When we left, there was an English school that had just started in Chitre.
I’m so disappointed to learn you are no longer in Las Tablas! My husband and I finally took the plunge and just booked a 2-week trip in early October to house hunt in Panama and generally decide for sure if that’s going to be our new home. I was hoping to meet up with you in Las Tablas and spend a few days scoping out housing there and then go up the coast to David and Boquete to do the same. Is there another expat or other trusted source you know in the Las Tablas area with whom we could connect? Do you know anyone in Boquete or David we could talk to? I appreciate any guidance you can offer.
Sorry I won’t be there to meet you. But one of the wonderful things about living overseas is the options it opens up for you. What can I say?
As to someone who could meet with you while you’re there, send me an email and I’ll see what I can do.
I sent an email reply to your message right away but kept getting the “error” message on the webpage link to your site’s “contact me” page, so I think my email did not go through. If so, I apologize for the repeat message!
Anyway, my husband and I are flying into Panama City on Oct. 6 (my 60th birthday!) and plan to spend about a week in the Las Tablas area and a week in the David/Boquete area. Any contacts you can provide in either area would be much appreciated! We want to get a taste of the expat life in Panama and are hoping to retire there in the next few months if all goes well. We need to live on my husband’s SS income, so we will be trying to gauge whether that is actually possible! We would love to find a nice house to rent like yours — still can’t believe it was only $400/month!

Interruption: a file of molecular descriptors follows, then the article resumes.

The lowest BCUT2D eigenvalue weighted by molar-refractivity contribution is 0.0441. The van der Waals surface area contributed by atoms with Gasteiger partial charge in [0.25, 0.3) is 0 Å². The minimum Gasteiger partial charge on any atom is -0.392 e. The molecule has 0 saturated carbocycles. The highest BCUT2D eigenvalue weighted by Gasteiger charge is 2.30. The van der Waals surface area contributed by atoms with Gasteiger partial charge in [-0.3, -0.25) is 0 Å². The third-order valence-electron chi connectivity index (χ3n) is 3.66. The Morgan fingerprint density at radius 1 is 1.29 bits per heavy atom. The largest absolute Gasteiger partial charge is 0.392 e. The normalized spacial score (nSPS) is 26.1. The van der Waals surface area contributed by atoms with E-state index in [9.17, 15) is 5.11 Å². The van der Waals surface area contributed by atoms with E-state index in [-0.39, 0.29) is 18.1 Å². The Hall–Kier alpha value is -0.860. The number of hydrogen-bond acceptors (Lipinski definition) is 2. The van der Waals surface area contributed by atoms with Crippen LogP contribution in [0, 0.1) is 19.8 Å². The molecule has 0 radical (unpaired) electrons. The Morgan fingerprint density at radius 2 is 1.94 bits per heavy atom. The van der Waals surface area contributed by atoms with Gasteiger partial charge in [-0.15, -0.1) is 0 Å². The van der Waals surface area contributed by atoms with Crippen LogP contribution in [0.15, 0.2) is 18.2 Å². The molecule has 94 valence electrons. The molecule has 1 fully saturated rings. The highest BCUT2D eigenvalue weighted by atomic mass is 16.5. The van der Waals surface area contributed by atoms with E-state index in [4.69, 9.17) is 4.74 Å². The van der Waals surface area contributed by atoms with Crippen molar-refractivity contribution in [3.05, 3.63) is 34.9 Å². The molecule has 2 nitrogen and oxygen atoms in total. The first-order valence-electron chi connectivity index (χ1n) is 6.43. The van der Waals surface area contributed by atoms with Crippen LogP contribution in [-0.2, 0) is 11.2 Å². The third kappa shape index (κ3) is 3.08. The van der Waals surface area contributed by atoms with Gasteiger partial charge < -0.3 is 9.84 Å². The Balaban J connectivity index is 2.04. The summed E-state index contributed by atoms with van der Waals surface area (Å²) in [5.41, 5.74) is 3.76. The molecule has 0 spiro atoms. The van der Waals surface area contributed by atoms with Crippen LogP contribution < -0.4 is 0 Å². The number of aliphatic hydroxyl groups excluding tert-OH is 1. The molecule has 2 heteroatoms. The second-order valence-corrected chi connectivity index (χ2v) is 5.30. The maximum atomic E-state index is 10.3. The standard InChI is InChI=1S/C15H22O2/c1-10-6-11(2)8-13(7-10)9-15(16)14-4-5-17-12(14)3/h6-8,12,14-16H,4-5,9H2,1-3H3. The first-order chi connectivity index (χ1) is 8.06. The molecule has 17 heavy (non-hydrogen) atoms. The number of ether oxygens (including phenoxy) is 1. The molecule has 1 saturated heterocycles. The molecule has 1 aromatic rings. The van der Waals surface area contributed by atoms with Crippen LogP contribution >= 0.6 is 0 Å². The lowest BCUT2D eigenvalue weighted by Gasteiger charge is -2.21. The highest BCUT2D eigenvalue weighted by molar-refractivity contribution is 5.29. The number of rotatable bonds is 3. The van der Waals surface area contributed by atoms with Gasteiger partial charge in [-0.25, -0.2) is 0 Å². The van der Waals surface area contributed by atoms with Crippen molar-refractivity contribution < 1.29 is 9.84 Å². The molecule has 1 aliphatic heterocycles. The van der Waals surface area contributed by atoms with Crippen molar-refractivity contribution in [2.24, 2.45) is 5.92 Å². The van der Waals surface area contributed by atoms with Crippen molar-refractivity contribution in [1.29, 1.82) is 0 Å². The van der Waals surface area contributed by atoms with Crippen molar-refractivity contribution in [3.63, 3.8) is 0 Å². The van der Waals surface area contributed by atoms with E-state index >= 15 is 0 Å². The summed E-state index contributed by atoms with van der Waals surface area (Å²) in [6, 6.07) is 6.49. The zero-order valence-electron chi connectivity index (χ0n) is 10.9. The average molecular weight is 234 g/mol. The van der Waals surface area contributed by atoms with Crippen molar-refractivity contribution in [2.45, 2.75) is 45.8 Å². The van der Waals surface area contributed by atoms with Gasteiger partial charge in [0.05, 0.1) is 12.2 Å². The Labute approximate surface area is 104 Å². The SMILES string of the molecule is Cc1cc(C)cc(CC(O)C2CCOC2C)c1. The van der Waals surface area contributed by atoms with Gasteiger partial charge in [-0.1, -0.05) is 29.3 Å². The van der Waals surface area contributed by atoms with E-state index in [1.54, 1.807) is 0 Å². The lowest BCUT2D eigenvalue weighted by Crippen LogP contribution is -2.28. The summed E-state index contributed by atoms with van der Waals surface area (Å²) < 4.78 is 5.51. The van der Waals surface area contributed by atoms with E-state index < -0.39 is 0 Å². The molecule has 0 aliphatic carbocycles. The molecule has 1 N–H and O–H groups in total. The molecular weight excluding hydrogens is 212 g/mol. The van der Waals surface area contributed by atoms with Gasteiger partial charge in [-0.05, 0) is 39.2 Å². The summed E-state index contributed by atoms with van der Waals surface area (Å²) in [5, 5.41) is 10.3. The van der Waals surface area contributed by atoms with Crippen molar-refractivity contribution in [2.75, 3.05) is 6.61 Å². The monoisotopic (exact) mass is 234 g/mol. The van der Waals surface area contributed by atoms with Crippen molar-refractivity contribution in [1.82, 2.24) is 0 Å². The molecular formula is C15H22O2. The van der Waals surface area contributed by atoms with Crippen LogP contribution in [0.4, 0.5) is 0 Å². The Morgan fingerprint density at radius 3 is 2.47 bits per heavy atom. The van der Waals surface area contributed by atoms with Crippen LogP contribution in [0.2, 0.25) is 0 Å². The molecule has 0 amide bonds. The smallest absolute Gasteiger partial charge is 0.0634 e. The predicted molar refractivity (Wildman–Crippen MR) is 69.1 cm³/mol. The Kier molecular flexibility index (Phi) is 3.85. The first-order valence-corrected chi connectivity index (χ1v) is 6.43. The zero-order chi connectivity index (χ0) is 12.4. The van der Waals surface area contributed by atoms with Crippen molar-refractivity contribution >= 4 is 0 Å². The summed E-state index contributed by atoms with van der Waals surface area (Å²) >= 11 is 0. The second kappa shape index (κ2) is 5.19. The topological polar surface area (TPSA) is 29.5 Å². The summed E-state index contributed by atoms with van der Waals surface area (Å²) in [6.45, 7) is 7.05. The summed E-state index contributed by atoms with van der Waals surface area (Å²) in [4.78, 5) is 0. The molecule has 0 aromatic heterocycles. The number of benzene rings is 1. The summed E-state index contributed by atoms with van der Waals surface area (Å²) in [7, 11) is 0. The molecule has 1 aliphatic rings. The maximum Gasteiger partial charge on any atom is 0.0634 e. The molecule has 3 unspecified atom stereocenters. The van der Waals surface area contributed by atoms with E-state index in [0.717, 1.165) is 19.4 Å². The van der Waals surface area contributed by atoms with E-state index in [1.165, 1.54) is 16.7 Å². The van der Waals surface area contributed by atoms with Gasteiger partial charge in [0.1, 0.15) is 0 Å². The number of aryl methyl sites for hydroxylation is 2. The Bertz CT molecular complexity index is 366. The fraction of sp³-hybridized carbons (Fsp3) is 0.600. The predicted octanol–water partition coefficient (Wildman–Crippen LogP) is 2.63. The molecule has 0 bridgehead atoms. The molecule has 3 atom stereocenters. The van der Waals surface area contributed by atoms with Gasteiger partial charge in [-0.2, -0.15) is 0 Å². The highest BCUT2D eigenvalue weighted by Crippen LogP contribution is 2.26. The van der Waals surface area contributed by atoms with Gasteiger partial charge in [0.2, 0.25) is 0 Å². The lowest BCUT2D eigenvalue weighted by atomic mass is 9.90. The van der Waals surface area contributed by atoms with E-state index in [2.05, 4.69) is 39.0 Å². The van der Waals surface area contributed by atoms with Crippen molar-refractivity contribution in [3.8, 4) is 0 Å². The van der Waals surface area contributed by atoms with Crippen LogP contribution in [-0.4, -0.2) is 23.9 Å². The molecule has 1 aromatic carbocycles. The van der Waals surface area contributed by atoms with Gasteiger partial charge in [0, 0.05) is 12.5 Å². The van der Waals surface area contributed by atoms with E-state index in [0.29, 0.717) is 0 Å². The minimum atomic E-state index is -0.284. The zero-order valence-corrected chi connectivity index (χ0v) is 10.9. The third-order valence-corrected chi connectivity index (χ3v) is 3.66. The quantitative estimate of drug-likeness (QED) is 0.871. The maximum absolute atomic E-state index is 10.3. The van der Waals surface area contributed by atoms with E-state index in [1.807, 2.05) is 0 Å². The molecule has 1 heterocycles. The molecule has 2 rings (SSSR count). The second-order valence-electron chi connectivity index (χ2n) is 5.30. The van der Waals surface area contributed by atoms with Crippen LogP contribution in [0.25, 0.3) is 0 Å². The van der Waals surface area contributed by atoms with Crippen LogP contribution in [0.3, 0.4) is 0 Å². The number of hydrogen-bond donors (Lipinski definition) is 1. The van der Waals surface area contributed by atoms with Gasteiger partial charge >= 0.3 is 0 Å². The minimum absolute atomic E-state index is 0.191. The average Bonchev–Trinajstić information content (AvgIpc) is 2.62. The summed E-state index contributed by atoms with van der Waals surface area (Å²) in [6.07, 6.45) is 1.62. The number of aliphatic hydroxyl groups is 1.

I’ve contacted Bonnie at Casa del Puerto and the Hotel Don Jesus, which are both available for the first week of our visit. Pros and cons of staying in Las Tablas vs. beach house for our purposes? Any hints on where to stay in Boquete area? We plan to stay one night in Panama City when we arrive on the 6th and possibly the night before we leave on the 20th as well. Any suggestions on places stay there?
I greatly appreciate any guidance you can offer. This is a scary prospect but exciting also.
My wife is a Panamanian from Panama and has now been an American citizen for over 30 years. I met her while I was stationed there in the army. As we get closer to retirement I am realizing that will never happen here. She has been away from her family for many years now and we are thinking about retiring there. I cannot and will not ever live in the city. We both love it close to El Valle and the villas near De Cameron resort which is way over my head price wise. We would like to live in Panama for the winter months here in the states during the summer months. Any inputs on Living and retiring in Panama would be greatly appreciated . We have all of her family down there which can help us , but would like to hear from Americans living in Panama If what we are planning has worked well for you.